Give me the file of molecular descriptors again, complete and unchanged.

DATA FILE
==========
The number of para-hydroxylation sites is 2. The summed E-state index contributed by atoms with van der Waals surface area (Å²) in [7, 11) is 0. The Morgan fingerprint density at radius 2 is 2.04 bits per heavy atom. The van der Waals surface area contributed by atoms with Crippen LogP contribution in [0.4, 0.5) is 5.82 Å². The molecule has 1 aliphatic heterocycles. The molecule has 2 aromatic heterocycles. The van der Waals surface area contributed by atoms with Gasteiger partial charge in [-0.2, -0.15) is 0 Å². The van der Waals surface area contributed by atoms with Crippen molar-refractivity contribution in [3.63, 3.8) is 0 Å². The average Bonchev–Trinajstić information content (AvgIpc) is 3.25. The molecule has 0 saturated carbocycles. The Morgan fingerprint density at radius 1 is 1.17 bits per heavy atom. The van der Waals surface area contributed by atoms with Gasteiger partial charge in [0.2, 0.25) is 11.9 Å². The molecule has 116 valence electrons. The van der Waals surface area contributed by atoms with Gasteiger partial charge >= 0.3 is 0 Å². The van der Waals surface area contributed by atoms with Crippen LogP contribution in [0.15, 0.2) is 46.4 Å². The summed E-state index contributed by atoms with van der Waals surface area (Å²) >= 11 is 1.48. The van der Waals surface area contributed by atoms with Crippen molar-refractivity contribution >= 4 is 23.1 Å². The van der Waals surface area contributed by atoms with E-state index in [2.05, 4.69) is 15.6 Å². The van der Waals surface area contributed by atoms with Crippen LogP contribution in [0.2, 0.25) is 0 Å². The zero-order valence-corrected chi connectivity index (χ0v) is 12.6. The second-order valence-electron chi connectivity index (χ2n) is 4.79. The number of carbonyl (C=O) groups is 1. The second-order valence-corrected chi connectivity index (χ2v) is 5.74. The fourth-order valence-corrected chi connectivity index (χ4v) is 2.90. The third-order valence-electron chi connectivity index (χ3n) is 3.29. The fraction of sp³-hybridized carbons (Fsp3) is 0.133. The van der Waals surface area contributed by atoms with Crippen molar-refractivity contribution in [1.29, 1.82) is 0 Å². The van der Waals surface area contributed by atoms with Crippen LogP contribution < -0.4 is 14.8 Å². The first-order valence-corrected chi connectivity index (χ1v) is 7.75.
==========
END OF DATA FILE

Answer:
The number of para-hydroxylation sites is 2. The summed E-state index contributed by atoms with van der Waals surface area (Å²) in [7, 11) is 0. The Morgan fingerprint density at radius 2 is 2.04 bits per heavy atom. The van der Waals surface area contributed by atoms with Crippen LogP contribution in [0.4, 0.5) is 5.82 Å². The molecule has 1 aliphatic heterocycles. The molecule has 2 aromatic heterocycles. The van der Waals surface area contributed by atoms with Gasteiger partial charge in [-0.2, -0.15) is 0 Å². The van der Waals surface area contributed by atoms with Crippen molar-refractivity contribution in [3.63, 3.8) is 0 Å². The average Bonchev–Trinajstić information content (AvgIpc) is 3.25. The molecule has 0 saturated carbocycles. The Morgan fingerprint density at radius 1 is 1.17 bits per heavy atom. The van der Waals surface area contributed by atoms with Gasteiger partial charge in [0.2, 0.25) is 11.9 Å². The molecule has 116 valence electrons. The van der Waals surface area contributed by atoms with Gasteiger partial charge >= 0.3 is 0 Å². The van der Waals surface area contributed by atoms with Crippen LogP contribution in [0.15, 0.2) is 46.4 Å². The summed E-state index contributed by atoms with van der Waals surface area (Å²) >= 11 is 1.48. The van der Waals surface area contributed by atoms with Crippen molar-refractivity contribution >= 4 is 23.1 Å². The van der Waals surface area contributed by atoms with E-state index in [2.05, 4.69) is 15.6 Å². The van der Waals surface area contributed by atoms with Crippen LogP contribution in [0.2, 0.25) is 0 Å². The zero-order valence-corrected chi connectivity index (χ0v) is 12.6. The second-order valence-electron chi connectivity index (χ2n) is 4.79. The number of carbonyl (C=O) groups is 1. The second-order valence-corrected chi connectivity index (χ2v) is 5.74. The fourth-order valence-corrected chi connectivity index (χ4v) is 2.90. The third-order valence-electron chi connectivity index (χ3n) is 3.29. The fraction of sp³-hybridized carbons (Fsp3) is 0.133. The van der Waals surface area contributed by atoms with Crippen molar-refractivity contribution in [1.29, 1.82) is 0 Å². The van der Waals surface area contributed by atoms with Crippen LogP contribution < -0.4 is 14.8 Å². The first-order valence-corrected chi connectivity index (χ1v) is 7.75.